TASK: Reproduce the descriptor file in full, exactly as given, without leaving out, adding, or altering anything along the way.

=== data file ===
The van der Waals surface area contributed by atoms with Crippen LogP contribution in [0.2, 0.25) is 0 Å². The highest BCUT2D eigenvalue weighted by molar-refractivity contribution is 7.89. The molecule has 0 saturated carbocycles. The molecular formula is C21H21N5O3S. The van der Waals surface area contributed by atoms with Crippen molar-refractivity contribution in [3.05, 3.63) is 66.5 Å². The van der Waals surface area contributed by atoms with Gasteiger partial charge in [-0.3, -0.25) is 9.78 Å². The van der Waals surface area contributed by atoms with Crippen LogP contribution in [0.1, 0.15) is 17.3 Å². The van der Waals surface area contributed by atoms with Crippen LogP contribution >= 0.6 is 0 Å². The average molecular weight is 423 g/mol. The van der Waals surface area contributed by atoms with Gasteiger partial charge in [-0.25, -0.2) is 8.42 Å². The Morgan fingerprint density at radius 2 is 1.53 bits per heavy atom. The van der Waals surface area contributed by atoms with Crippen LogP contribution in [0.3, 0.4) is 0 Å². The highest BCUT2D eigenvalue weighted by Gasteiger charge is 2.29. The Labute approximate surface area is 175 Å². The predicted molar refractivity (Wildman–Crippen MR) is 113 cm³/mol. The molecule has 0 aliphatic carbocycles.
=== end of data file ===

The van der Waals surface area contributed by atoms with Crippen LogP contribution in [0.2, 0.25) is 0 Å². The highest BCUT2D eigenvalue weighted by molar-refractivity contribution is 7.89. The molecule has 0 saturated carbocycles. The molecular formula is C21H21N5O3S. The van der Waals surface area contributed by atoms with Crippen molar-refractivity contribution in [3.05, 3.63) is 66.5 Å². The van der Waals surface area contributed by atoms with Gasteiger partial charge in [-0.3, -0.25) is 9.78 Å². The van der Waals surface area contributed by atoms with Crippen LogP contribution in [0.1, 0.15) is 17.3 Å². The van der Waals surface area contributed by atoms with Crippen LogP contribution >= 0.6 is 0 Å². The average molecular weight is 423 g/mol. The van der Waals surface area contributed by atoms with Gasteiger partial charge in [-0.25, -0.2) is 8.42 Å². The Morgan fingerprint density at radius 2 is 1.53 bits per heavy atom. The van der Waals surface area contributed by atoms with Crippen LogP contribution in [0.3, 0.4) is 0 Å². The highest BCUT2D eigenvalue weighted by Gasteiger charge is 2.29. The Labute approximate surface area is 175 Å². The predicted molar refractivity (Wildman–Crippen MR) is 113 cm³/mol. The molecule has 0 aliphatic carbocycles.